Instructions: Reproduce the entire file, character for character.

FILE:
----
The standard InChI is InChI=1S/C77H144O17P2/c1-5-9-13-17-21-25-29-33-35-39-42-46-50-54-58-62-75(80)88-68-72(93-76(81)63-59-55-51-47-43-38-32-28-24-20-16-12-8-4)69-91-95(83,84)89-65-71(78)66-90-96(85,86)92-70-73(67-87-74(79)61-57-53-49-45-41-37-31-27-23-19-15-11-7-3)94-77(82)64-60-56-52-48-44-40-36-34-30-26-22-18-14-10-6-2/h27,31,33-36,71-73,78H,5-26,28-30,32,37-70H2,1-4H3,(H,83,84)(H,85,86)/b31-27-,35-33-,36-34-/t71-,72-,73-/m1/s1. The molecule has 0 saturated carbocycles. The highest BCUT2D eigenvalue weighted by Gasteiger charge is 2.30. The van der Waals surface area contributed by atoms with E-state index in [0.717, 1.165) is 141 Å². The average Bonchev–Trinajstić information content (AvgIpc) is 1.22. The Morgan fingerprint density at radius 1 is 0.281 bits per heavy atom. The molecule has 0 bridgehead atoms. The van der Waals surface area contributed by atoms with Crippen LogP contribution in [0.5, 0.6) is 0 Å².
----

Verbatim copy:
The standard InChI is InChI=1S/C77H144O17P2/c1-5-9-13-17-21-25-29-33-35-39-42-46-50-54-58-62-75(80)88-68-72(93-76(81)63-59-55-51-47-43-38-32-28-24-20-16-12-8-4)69-91-95(83,84)89-65-71(78)66-90-96(85,86)92-70-73(67-87-74(79)61-57-53-49-45-41-37-31-27-23-19-15-11-7-3)94-77(82)64-60-56-52-48-44-40-36-34-30-26-22-18-14-10-6-2/h27,31,33-36,71-73,78H,5-26,28-30,32,37-70H2,1-4H3,(H,83,84)(H,85,86)/b31-27-,35-33-,36-34-/t71-,72-,73-/m1/s1. The molecule has 0 saturated carbocycles. The highest BCUT2D eigenvalue weighted by Gasteiger charge is 2.30. The van der Waals surface area contributed by atoms with E-state index in [0.717, 1.165) is 141 Å². The average Bonchev–Trinajstić information content (AvgIpc) is 1.22. The Morgan fingerprint density at radius 1 is 0.281 bits per heavy atom. The molecule has 0 bridgehead atoms. The van der Waals surface area contributed by atoms with Crippen LogP contribution in [0.5, 0.6) is 0 Å².